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It’s definitely a whirlwind in the tech industry as it is ever evolving and changing, but I absolutely love it! – An interview with Georgina Hopkinson

Georgie is an ambassador for Women Rock, and an agile coach at OVO energy. Her interest in coaching started during her time volunteering as a ChildLine counsellor for the NSPCC. She has a genuine passion for coaching individuals and teams to increase motivation, team effectiveness but most importantly, increase happiness in the workplace. She’s fallen into the tech world through her passion for coaching but now thrives off the excitement of working in an ever-evolving industry of highly skilled professionals. She’s spoken at Agile MeetUps and is speaking at Agile on the Beach this summer to share her experiences and enthusiasm for working in an Agile way.

From marketing consultant to agile coach how did you get into technology?

I left university pretty much not knowing what I wanted to do, but being open to learn new things and see what opportunities were out there. So I joined a large financial services organisation and worked my way up. My role just before I became an Agile Coach was in marketing as a project consultant, I was managing part of the marketing side of a large tech project (moving all our docs online). The team I was working within happened to be an Agile tech team and I felt so in awe of the knowledge and skills of the developers and loved working with them and being able to learn from them, I then started working as an Agile Coach and never looked back. It’s definitely a whirlwind in the tech industry as it is ever evolving and changing, but I absolutely love it!

What is your role as Agile Coach?

As an Agile Coach I am responsible for helping teams and organisations to be the best they can be. Just to caveat that, by ‘best’ I mean the happiest team who are building the right thing so the customer’s happy, building it right so it’s of high quality, and trying to increase the cadence of delivery (due to this ever changing market we are living in, we want to try and stay ahead!) I do this by coaching, teaching, mentoring and facilitating… I mean, there’s a bit more to it, so feel free to contact me if you want me to go into more detail.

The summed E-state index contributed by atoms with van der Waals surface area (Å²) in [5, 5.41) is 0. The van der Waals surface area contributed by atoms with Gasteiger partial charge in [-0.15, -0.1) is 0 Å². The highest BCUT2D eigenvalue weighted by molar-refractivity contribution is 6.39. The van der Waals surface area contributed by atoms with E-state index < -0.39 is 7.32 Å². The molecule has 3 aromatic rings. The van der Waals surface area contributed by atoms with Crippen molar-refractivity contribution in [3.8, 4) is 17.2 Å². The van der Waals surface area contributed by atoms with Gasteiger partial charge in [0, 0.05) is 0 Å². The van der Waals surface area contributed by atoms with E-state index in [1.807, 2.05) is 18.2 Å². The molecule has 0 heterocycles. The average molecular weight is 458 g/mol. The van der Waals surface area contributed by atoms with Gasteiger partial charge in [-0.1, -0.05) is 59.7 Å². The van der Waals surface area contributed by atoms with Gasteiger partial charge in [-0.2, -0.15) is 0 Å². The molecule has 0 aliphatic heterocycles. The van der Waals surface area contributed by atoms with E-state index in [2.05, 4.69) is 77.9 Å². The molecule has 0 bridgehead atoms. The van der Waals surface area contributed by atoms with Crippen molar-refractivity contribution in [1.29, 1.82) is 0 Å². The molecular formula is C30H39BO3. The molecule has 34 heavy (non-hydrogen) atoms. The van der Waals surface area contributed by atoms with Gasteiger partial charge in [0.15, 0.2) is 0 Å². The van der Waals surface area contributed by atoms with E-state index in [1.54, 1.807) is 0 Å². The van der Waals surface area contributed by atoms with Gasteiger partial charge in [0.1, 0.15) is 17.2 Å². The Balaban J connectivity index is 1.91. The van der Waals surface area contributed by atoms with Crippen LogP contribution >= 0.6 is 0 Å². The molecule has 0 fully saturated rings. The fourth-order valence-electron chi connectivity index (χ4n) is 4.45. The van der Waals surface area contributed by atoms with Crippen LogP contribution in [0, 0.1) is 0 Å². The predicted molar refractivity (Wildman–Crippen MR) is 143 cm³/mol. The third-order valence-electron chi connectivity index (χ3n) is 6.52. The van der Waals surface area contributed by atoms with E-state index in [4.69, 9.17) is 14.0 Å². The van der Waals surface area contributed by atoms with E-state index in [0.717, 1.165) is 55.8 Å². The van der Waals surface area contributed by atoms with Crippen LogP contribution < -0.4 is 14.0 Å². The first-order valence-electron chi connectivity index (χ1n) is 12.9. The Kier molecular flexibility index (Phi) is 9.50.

What advice would you give to younger women in school?

I think young women, and men (particularly when I was at school) had no idea of the exciting careers out there, particularly in the tech industry. There are some awesome games available that can teach them to code, there are also some really exciting programmes that teach young people to code. I would say, just take all of these opportunities! Instead of hopping on Instagram or Facebook when you go on your phones, go onto Kodable or any one of the other coding games – there is a massive range from basic to more advanced and there are reviews online so find one that you enjoy. This is an incredible skill to have, even if you don’t want to be a developer, if you decide one day to start your own business, imagine being able to simply make your own website or even an awesome new app to get people engaged?

What is the biggest success in your career?

My biggest success is probably being chosen to speak at Agile On The Beach which I’m really excited for this summer. However, when I look back over my career, my proudest moments are when I’ve been able to make someone’s’ work life a little happier or easier.

What is your favourite quote?

‘The definition of genius is taking the complex and making it simple.’ – Albert Einstein.

Who is your role model?

As an Agile Coach, it’s probably Henrik Kniberg as he really embraces the above quote.

If you could change anything within the industry, what would you do and why?

I would introduce talk of ‘feelings’ into the workplace, I would want to know how people feel about organisational decisions and team decisions, even about decisions on what code to use, for example, because only then will we be able to truly work together in line with our values with true empathy for one another.

How can we get more women into tech careers from your experience?

For me, seeing women in these roles helps. So more women who have made it into the tech industry should be going to schools and teaching girls that not only is this a train that they should get on because it’s awesome, but also that it’s one they can get on as it’s accessible to them!


Thanks Georgie


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